As Jena Price was starting her career as a lobbyist about five years ago, she reached out to a lawmaker to discuss a policy issue. He suggested meeting over a beer.
“It became fairly apparent that he had no desire to talk with me about this legislation or any legislation whatsoever,” she said.
Price texted a friend to extract her from the meeting to avoid angering a lawmaker who could advance or hinder her cause.
“I did not leave immediately because of that fear of losing access,” she said. “And as a lobbyist, my job is entirely about access.”
It didn’t matter in the end.
“Once it was apparent to this legislator that I was not going to act on any of these advances, he ceased all communications with me,” Price said.
Sometimes, men took advantage of their ability to physically overpower women. Pamela Lopez, a lobbyist, said that in 2016, a lawmaker sidled up behind her as she walked into a single bathroom at a bar, rushing her inside and locking the door. He then masturbated in front of her.
It’s not just lobbyists and staff members who have had these experiences. Female lawmakers said their power to vote on legislation hasn’t insulated them from harassment — or worse.
Two weeks after Assemblywoman Cristina Garcia (D-Bell Gardens) was sworn into office in 2012, she was invited to a bar to meet some lobbyists. One grabbed her backside, she said. A male senator cautioned against speaking out because the lobbyist was too influential.
“The message is that a male, irrespective of if they’re elected or not, has more power than a woman who’s elected,” Garcia said. “From the beginning, you’re being told, ‘This is your place.’”
Tina McKinnor discovered that working for a female lawmaker sometimes involved shielding her boss from sexual advances. During dinner at a restaurant, a “very powerful elected official” walked up behind her boss, Assemblywoman Autumn Burke (D-Marina del Rey), and started rubbing her shoulders.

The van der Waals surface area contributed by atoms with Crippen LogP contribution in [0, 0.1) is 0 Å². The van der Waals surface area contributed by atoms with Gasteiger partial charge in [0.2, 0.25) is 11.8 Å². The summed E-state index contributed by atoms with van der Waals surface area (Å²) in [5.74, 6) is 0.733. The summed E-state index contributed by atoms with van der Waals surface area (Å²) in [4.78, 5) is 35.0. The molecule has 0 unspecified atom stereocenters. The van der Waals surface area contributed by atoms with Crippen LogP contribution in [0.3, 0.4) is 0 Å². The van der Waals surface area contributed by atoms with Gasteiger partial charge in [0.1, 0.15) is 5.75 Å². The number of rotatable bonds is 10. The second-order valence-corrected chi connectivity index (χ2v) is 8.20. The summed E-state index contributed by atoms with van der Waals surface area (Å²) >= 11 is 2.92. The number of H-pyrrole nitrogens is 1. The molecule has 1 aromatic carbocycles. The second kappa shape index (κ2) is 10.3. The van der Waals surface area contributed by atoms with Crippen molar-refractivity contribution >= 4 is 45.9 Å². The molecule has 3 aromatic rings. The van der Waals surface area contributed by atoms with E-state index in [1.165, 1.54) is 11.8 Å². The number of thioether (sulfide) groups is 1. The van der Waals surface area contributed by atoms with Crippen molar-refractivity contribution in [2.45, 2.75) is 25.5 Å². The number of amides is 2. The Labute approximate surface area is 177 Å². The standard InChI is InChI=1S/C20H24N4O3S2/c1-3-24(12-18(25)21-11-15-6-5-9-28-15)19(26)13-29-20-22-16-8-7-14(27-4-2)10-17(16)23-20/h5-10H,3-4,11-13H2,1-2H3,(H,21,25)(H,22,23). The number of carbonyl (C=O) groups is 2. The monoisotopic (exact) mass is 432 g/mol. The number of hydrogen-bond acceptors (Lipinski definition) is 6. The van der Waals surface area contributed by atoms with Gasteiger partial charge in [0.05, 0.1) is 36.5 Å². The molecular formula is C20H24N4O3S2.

“And when I say rub your shoulders, you would have thought he was her husband,” said McKinnor, now the California Democratic Party’s operations director. McKinnor stared at him until he stopped, and avoiding the man became part of her job as chief of staff.
“Afterwards, when we saw the guy, we just went the other way,” she said. “And as a staffer, it hurts that’s the staffing that you had to do.”
Burke, who signed the open letter, declined to comment about her experiences.
For some women, the stories have been stacking up for years.
“There are so many instances that, unfortunately, it’s background noise,” said Natalie LeBlanc, a partner with a national political consulting firm. “It all blends together.”
There was the time a man shoved his hand down her pants at a fundraiser in Los Angeles. And the meeting in which a potential client stared down her dress and ran his hand down her leg. And the political event where a male consultant pushed her against the wall in a hotel elevator and invited her back to his room.
“It’s great that people are starting to report on it,” LeBlanc said. “But it’s been happening for so long that it’s impossible to document it all.”
Cynthia Bryant remembered a lobbyist who would kiss her on the head while she worked for the Department of Finance.
“It’s disgusting. It feels kind of gross,” Bryant said. “You roll your eyes and cringe inside, and then you laugh it off and say, ‘That’s OK.’”
Now the executive director for the California Republican Party, Bryant said her “thinking has completely changed” after the Weinstein scandal.
“Six months ago I would have said it’s just the way things are, you just have to deal with it,” she said. “Today, I wouldn’t say it. I would fight for the person. I would stand up for them. I would tell them to report it.”
Dolan reported from Los Angeles. Times staff writer Dakota Smith in Los Angeles contributed to this report.